I've spent the last two years in New York, and I'm moving back to Europe for a while in a few weeks. I didn't want to leave this country without seeing "Cruise" live. That's why I'm standing behind this hammered, sweaty, devil-horn throwing dunce who can no longer slap an ass without the action throwing him completely off-balance and back into his exasperated wife's elbows.
When the curtains falls, Tyler Hubbard and Brian Kelly are standing in front of eight sky-pointing flamethrowers and a band seemingly handpicked from a country-pop casting agency. They've split the aesthetics neatly: Hubbard's the frat boy, his flat-brimmed baseball cap turned backwards and a black wife-beater stuck to his glamor-muscle-only torso; Kelly is the hometown boy, a cowboy hat shadowing his eyes, a patterned turquoise vest hanging over his shoulders.
None of that fucking matters, though, because there is so much fire coming from the stage that I can feel it on my face 50 yards away while I stand dumbfounded, unable to dance or drink my now-warm beer because there's too much to process. For example, Florida Georgia Line are a boy band. It's embarrassing that I never noticed that before—they have a song with the goddamned Backstreet Boys—but I always figured they were just overproduced pseudo-singer-songwriters. Hell no. They bop around the stage guitarless, Kelly dragging his right arm around and occasionally snapping, like a high school quarterback selected for a lead role in that year's performance of West Side Story. Hubbard ambles around the middle of the stage with a thin, Republican grin that looks slimy to me but apparently has the ability to send the ass-slapping, horn-throwing man's wife into a trance. (Maybe she's just willing to scream for anyone she doesn't have to keep stable at this point).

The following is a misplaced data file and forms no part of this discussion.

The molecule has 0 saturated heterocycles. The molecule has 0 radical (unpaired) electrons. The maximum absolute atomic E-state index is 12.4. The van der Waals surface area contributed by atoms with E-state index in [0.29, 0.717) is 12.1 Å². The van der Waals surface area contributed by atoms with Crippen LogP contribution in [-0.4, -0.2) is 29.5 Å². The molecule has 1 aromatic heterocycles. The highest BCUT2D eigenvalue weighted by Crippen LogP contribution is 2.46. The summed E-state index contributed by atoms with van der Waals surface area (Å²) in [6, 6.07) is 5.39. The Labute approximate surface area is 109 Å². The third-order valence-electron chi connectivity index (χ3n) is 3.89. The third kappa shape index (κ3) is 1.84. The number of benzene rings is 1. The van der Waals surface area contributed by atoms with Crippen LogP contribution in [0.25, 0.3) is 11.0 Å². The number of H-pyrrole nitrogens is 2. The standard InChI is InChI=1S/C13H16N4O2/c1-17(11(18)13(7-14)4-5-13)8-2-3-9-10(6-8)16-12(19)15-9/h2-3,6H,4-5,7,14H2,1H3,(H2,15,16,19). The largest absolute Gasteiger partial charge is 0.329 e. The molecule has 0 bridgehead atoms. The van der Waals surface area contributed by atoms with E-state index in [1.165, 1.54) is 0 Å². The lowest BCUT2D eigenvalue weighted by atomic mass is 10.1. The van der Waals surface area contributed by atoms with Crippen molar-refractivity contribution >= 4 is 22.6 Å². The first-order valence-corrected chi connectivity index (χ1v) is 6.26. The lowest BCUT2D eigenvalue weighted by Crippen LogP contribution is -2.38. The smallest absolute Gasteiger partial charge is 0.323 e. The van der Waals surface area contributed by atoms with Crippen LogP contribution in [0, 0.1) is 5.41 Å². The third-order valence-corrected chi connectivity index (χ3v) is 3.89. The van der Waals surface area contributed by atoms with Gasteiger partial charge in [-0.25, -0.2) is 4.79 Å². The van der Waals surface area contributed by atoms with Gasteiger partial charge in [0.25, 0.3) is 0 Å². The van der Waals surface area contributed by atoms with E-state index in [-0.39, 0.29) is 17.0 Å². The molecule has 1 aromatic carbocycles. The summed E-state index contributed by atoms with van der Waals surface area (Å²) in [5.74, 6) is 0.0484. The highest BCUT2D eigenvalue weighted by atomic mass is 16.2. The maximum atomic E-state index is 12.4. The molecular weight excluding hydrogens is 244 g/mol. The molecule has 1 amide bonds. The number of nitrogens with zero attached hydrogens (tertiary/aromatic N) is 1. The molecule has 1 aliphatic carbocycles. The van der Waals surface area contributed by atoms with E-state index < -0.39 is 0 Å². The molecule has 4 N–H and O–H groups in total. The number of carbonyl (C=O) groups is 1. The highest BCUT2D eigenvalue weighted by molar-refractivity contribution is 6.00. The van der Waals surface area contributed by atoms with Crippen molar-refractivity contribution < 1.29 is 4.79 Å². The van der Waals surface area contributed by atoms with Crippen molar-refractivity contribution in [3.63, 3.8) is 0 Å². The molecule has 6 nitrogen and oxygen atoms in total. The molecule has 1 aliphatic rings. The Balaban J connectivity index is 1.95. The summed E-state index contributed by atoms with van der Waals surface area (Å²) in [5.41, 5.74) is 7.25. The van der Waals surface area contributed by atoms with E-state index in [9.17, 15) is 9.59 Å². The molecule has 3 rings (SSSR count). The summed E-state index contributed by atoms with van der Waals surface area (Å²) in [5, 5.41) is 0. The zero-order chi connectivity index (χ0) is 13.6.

Everything is meticulously engineered. "Anything Goes" is a phony party song with drawled "c'mon"s and "yeah baby"s in the background already, so nothing needs adjusting live. "Smile" is a banjo-led night-on-the town singalong directed, a little too overtly, at one mighty lucky gal— "All I want, is just to see you smile / That pretty little smile"—but here it's pitched at the crowd. Replace "girl" with "Camden" and it's a mission statement: " Girl I just want to make you dance / Give you the best night you ever had / Oh, and girl I want it bad, bad, bad." The sexual overtones only help.
Things threaten to settle down during mini-medley or small-town ballads: "Dig Your Roots," "Dirt" and "H.O.L.Y," but the absurdity only multiplies. They wheel out a white baby grand piano for Hubbard to play through "Dig Your Roots," and I only realize halfway through that I can't hear the piano—nobody can hear the piano. I think he's making contact with the keys, but I can't guarantee that there's any piano wire under what he'd definitely refer to as the "hood." During "Dirt," he wears a guitar strap that says "DIRT" on it. It's hard not to fall in love with that. For all the semi-serious cases I made for this band's excesses while guarding the "Cruise"-playing iPhone, they're best when they're making dewy-eyed plays at earnestness.